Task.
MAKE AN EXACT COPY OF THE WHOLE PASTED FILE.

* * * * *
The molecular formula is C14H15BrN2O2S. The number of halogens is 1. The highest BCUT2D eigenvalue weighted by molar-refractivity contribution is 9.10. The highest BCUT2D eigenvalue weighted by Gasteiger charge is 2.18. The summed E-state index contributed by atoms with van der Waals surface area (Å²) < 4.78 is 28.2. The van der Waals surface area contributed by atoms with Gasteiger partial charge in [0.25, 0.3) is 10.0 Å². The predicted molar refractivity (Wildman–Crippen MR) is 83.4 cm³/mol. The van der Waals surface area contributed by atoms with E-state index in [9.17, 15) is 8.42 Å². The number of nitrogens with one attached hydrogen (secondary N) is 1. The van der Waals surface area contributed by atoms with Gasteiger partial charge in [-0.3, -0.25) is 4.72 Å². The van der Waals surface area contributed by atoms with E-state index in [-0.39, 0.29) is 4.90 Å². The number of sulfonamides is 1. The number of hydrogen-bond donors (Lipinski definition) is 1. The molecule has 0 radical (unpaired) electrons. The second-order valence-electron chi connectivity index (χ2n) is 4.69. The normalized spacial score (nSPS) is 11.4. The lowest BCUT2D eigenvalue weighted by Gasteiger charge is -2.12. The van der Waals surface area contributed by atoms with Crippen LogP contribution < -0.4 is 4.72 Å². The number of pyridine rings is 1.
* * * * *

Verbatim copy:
The molecular formula is C14H15BrN2O2S. The number of halogens is 1. The highest BCUT2D eigenvalue weighted by molar-refractivity contribution is 9.10. The highest BCUT2D eigenvalue weighted by Gasteiger charge is 2.18. The summed E-state index contributed by atoms with van der Waals surface area (Å²) < 4.78 is 28.2. The van der Waals surface area contributed by atoms with Gasteiger partial charge in [0.25, 0.3) is 10.0 Å². The predicted molar refractivity (Wildman–Crippen MR) is 83.4 cm³/mol. The van der Waals surface area contributed by atoms with E-state index in [9.17, 15) is 8.42 Å². The number of nitrogens with one attached hydrogen (secondary N) is 1. The van der Waals surface area contributed by atoms with Gasteiger partial charge in [-0.3, -0.25) is 4.72 Å². The van der Waals surface area contributed by atoms with E-state index in [-0.39, 0.29) is 4.90 Å². The number of sulfonamides is 1. The number of hydrogen-bond donors (Lipinski definition) is 1. The molecule has 0 radical (unpaired) electrons. The second-order valence-electron chi connectivity index (χ2n) is 4.69. The normalized spacial score (nSPS) is 11.4. The lowest BCUT2D eigenvalue weighted by Gasteiger charge is -2.12. The van der Waals surface area contributed by atoms with Crippen LogP contribution < -0.4 is 4.72 Å². The number of pyridine rings is 1.